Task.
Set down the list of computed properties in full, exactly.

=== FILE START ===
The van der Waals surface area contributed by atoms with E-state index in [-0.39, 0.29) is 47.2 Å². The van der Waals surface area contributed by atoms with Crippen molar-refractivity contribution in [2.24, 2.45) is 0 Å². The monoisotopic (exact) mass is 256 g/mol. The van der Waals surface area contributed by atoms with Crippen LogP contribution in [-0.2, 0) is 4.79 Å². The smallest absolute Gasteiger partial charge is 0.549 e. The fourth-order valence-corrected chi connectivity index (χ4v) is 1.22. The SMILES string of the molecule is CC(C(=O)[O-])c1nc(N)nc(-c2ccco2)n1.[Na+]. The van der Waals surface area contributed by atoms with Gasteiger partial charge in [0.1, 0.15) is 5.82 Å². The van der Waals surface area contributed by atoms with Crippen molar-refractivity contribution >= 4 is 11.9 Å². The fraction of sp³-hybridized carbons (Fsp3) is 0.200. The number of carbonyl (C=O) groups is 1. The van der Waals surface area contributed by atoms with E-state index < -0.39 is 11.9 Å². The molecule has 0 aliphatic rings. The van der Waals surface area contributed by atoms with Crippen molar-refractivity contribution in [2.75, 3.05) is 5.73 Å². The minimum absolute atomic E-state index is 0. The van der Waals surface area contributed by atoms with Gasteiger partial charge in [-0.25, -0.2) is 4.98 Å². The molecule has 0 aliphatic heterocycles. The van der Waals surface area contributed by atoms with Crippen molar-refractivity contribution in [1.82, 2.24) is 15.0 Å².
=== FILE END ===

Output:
The van der Waals surface area contributed by atoms with E-state index in [-0.39, 0.29) is 47.2 Å². The van der Waals surface area contributed by atoms with Crippen molar-refractivity contribution in [2.24, 2.45) is 0 Å². The monoisotopic (exact) mass is 256 g/mol. The van der Waals surface area contributed by atoms with Crippen LogP contribution in [-0.2, 0) is 4.79 Å². The smallest absolute Gasteiger partial charge is 0.549 e. The fourth-order valence-corrected chi connectivity index (χ4v) is 1.22. The SMILES string of the molecule is CC(C(=O)[O-])c1nc(N)nc(-c2ccco2)n1.[Na+]. The van der Waals surface area contributed by atoms with Gasteiger partial charge in [0.1, 0.15) is 5.82 Å². The van der Waals surface area contributed by atoms with Crippen molar-refractivity contribution >= 4 is 11.9 Å². The fraction of sp³-hybridized carbons (Fsp3) is 0.200. The number of carbonyl (C=O) groups is 1. The van der Waals surface area contributed by atoms with E-state index < -0.39 is 11.9 Å². The molecule has 0 aliphatic rings. The van der Waals surface area contributed by atoms with Crippen molar-refractivity contribution in [2.75, 3.05) is 5.73 Å². The minimum absolute atomic E-state index is 0. The van der Waals surface area contributed by atoms with Gasteiger partial charge in [-0.25, -0.2) is 4.98 Å². The molecule has 0 aliphatic heterocycles. The van der Waals surface area contributed by atoms with Crippen molar-refractivity contribution in [1.82, 2.24) is 15.0 Å².